Sunday, November 11, 2012

Facebook’s Closed Strategy





Facebook brings together over a billion users from around the world. Founder Mark Zuckerberg was named Time magazines ‘Person of the Year’ because his website changed the world for all times to come. After the IPO in May 2012, the company has come under a lot of pressure with shares falling below half the original price. However, none see the website as becoming weak any time soon.

Facebook is different from Google. It has a closed environment. The strategy is to keep Facebook users within the Facebook borders. Every new product Facebook offers is integrated within the platform and can only be access from within the Facebook website.

If you compare this to Google, they have a line of products available that use a Google account, but are not bundled together. You have the ability to use Google search while using Yahoo! Mail and Windows Live as your instant messenger. However, once you log into Facebook, your messages, instant messenger, photos and calendar is integrated within your Facebook homepage. When Facebook rolled out username@facebook.com email addresses, many claimed that this could be a Gmail killer. While that did not happen, it might have been a first step.

Having said all this, some analysts believe that Facebook’s dominance will end within a decade. Eric Jackson, founder of Ironfire Capital, believes that just like Google has problems entering the social networking domain, Facebook will have problems moving to the mobile. If that is true, the users would be hard to monetize, which could lead to a thinning of the Facebook model.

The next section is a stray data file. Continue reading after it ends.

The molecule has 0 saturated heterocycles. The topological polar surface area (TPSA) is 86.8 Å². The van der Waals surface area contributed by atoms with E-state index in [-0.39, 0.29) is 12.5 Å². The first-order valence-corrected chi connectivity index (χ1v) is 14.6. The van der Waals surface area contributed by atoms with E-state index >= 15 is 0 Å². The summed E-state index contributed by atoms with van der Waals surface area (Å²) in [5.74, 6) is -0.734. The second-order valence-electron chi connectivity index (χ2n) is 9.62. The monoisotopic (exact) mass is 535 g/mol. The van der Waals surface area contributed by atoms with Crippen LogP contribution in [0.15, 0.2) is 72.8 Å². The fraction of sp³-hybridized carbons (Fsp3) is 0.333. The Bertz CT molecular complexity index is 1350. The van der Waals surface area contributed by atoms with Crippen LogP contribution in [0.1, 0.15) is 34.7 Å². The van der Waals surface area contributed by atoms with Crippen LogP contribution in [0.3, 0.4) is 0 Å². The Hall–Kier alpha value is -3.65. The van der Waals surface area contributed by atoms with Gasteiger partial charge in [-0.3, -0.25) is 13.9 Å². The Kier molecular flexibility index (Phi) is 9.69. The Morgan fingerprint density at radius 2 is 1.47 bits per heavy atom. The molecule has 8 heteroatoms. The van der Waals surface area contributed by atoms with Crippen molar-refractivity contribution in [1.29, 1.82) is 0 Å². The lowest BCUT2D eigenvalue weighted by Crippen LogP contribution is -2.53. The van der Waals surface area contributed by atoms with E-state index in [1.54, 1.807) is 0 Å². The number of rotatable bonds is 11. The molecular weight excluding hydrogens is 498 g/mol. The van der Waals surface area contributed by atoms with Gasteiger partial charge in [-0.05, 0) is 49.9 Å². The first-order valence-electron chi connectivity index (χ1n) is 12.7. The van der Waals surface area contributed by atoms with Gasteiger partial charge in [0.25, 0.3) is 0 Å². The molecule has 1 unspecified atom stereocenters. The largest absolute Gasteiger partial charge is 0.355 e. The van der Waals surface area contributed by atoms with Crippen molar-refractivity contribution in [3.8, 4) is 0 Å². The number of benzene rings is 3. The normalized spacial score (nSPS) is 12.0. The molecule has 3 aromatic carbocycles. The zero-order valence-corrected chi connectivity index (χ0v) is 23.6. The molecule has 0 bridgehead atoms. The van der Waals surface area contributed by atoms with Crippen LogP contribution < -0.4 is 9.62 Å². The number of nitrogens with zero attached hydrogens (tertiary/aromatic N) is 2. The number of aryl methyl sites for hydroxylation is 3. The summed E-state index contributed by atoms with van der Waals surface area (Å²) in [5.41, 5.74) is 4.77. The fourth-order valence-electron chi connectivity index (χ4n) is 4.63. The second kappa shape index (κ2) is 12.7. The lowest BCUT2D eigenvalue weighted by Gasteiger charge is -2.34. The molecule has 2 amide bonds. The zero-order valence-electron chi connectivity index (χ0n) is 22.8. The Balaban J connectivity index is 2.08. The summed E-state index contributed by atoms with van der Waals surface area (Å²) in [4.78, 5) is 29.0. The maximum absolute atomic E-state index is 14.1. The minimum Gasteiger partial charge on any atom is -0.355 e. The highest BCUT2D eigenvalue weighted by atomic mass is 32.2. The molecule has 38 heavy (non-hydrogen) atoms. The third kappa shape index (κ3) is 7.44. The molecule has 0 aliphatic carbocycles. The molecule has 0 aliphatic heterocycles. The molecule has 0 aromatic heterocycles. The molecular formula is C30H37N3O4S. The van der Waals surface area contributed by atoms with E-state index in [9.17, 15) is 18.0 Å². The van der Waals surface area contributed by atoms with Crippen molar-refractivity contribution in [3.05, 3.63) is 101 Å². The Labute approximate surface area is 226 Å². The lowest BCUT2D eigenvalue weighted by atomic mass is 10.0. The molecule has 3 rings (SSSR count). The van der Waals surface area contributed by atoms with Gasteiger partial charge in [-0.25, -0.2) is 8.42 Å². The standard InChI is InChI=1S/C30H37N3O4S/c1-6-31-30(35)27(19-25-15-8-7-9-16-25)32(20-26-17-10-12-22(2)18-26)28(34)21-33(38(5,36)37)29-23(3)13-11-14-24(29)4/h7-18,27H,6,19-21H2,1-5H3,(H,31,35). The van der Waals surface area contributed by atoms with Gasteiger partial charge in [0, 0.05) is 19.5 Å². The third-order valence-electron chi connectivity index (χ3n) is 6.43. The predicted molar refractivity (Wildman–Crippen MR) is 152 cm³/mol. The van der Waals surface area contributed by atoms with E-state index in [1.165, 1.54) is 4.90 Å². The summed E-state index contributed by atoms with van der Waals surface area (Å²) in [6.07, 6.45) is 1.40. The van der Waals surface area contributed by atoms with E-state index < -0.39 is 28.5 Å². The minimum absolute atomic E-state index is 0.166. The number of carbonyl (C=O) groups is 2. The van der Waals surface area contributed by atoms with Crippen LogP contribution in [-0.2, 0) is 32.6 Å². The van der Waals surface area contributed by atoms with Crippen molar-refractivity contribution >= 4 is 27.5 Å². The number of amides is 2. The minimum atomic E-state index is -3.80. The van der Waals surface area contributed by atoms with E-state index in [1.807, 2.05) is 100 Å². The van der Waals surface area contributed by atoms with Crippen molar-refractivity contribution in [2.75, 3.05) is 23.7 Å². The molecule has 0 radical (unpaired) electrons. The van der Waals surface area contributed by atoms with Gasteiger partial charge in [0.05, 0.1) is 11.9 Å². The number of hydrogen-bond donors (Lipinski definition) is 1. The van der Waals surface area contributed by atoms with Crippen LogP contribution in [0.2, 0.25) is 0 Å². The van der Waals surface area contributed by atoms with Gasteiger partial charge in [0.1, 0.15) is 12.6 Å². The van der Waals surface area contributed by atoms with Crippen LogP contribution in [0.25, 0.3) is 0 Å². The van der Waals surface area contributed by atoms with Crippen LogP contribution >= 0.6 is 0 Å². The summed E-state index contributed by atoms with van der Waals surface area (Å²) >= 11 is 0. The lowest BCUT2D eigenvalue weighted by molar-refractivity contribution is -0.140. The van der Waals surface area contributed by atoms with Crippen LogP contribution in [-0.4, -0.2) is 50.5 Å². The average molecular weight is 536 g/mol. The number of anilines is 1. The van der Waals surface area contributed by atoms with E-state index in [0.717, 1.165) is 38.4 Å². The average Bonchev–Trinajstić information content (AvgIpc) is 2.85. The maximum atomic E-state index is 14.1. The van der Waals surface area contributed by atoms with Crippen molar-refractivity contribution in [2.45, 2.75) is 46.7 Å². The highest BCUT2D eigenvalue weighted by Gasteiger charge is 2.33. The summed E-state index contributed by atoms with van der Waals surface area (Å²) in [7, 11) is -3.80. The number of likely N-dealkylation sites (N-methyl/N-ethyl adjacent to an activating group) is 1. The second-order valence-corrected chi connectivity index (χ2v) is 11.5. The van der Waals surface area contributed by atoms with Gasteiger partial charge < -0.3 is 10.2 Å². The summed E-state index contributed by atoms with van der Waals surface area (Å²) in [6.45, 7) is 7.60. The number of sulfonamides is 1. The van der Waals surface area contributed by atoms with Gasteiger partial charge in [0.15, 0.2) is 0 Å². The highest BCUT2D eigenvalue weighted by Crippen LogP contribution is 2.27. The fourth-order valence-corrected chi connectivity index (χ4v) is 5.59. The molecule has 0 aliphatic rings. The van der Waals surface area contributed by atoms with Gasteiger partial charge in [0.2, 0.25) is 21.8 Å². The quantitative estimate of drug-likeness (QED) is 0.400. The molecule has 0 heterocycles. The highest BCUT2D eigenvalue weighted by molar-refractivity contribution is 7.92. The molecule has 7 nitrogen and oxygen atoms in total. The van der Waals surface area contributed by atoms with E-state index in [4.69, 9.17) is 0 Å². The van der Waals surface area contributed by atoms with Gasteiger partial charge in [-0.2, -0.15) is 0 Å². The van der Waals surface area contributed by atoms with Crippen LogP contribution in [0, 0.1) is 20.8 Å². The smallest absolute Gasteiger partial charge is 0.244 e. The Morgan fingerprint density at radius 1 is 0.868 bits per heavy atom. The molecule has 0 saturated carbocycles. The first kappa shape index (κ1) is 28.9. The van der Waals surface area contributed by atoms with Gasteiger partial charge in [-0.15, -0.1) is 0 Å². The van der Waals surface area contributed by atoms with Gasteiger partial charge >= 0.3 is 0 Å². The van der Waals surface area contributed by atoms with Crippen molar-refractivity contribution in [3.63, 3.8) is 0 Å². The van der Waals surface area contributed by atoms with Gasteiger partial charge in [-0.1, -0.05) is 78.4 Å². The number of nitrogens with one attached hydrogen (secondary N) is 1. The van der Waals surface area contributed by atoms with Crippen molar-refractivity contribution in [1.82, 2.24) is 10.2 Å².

Do you think that Facebook will continue to evolve to maintain its dominance? Do you think social networking websites are here to stay or will they phase out within the next decade? Do you feel that the closed strategy that Facebook has adopted will be helpful in the future? Do you think that Facebook’s move to the mobile will be smooth, based on their mobile strategy today?


References:
http://www.cnbc.com/id/47674474/Facebook_Will_Disappear_in_5_to_8_Years_Analyst
http://mashable.com/2012/06/04/analyst-facebook-disappear/

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